But to acknowledge, explicitly or otherwise, that prohibition is indeed the right system, and that we are only advocating reforms to its implementation, puts logic, or at least the appearance of logic, back into the drug warriors' court. If we agree that drugs should remain illegal (prohibited) then it is rational, or so it would seem, to argue against reforms -- syringe exchange, sentencing reform, low-priority enforcement -- which would weaken that system. Prohibition, were it possible that it could succeed, would certainly require strict enforcement. Especially if are talking about the theoretical (under that system) elimination of access to drugs by children.
As reformers, we must not fall into this trap. Prohibition does not, cannot, will not work. Oh, it works just fine if your goals are to consolidate power in the hands of the state, control minority populations by imprisoning an enormous percentage of their young males, funnel wealth to a privileged few in the defense, corrections, pharmaceutical and other industries, use it as an excuse to infringe on the sovereignty of poorer nations, justify enormous government expenditures on law enforcement and the military, insure a steady source of untraceable cash for secret operations or drastically increase the ability of governments at all levels to seize cash and property from citizens without due process. But in the areas that prohibition is claimed to address, preserving communities, reducing crime and protecting children, it is -- and by the ironclad laws of economics will always be -- an utter and disastrous failure.
This is the argument that must be made. It is an argument for which there is no answer, and one which the prohibitionists are desperate to avoid. It has been the prohibitionists' refusal to publicly debate the facts, their unwillingness to defend their system in any forum in which there is articulate opposition, that has delayed their day of reckoning for so long in the first place. It is only now, when the reform movement, through the power of prominent supporters, the work of dedicated activists, and yes, the advent of electronic communications, has reached the point that it can no longer be ignored, that they are being forced to come out in public, in the mainstream media, and defend themselves and their system.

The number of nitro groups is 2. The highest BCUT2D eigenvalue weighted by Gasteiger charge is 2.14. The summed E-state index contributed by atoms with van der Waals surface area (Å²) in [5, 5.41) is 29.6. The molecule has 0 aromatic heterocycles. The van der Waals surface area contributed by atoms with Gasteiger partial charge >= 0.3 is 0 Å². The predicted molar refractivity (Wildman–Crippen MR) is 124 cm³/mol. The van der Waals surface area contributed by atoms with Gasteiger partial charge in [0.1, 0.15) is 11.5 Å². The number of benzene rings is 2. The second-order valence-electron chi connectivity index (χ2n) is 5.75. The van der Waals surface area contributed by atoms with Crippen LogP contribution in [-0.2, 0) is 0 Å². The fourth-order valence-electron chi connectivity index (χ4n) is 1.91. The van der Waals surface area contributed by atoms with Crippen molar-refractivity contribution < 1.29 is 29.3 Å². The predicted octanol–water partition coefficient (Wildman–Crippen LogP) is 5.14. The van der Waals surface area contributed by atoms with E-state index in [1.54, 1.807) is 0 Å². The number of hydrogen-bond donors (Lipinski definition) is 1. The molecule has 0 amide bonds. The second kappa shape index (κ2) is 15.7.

The fascinating corollary to the numbers which say that 75-85% of the American people "oppose legalization" is that nearly the same number believe that the Drug War is not working. And keeping in mind that our current president was elected by just 22% of eligible voters, surely, given the national stage which has so recently become open to us we can activate those who already understand the issue, and educate a small percentage of those who see the current failure but are nevertheless afraid of the amorphous "L-word." For the first time in the 80-year history of Drug Prohibition, those of us who advocate reform are being called upon to explain to the American people why the prohibitionist system is antithetical to the results they seek. And it is up to us to do just that.
"Are you a legalizer"?
"Well, it's funny, there are almost as many different visions of a sane drug policy as there are reasons to get rid of the one we have. In truth, I'm an anti-prohibitionist, and I'll tell you why..."
Adam J. Smith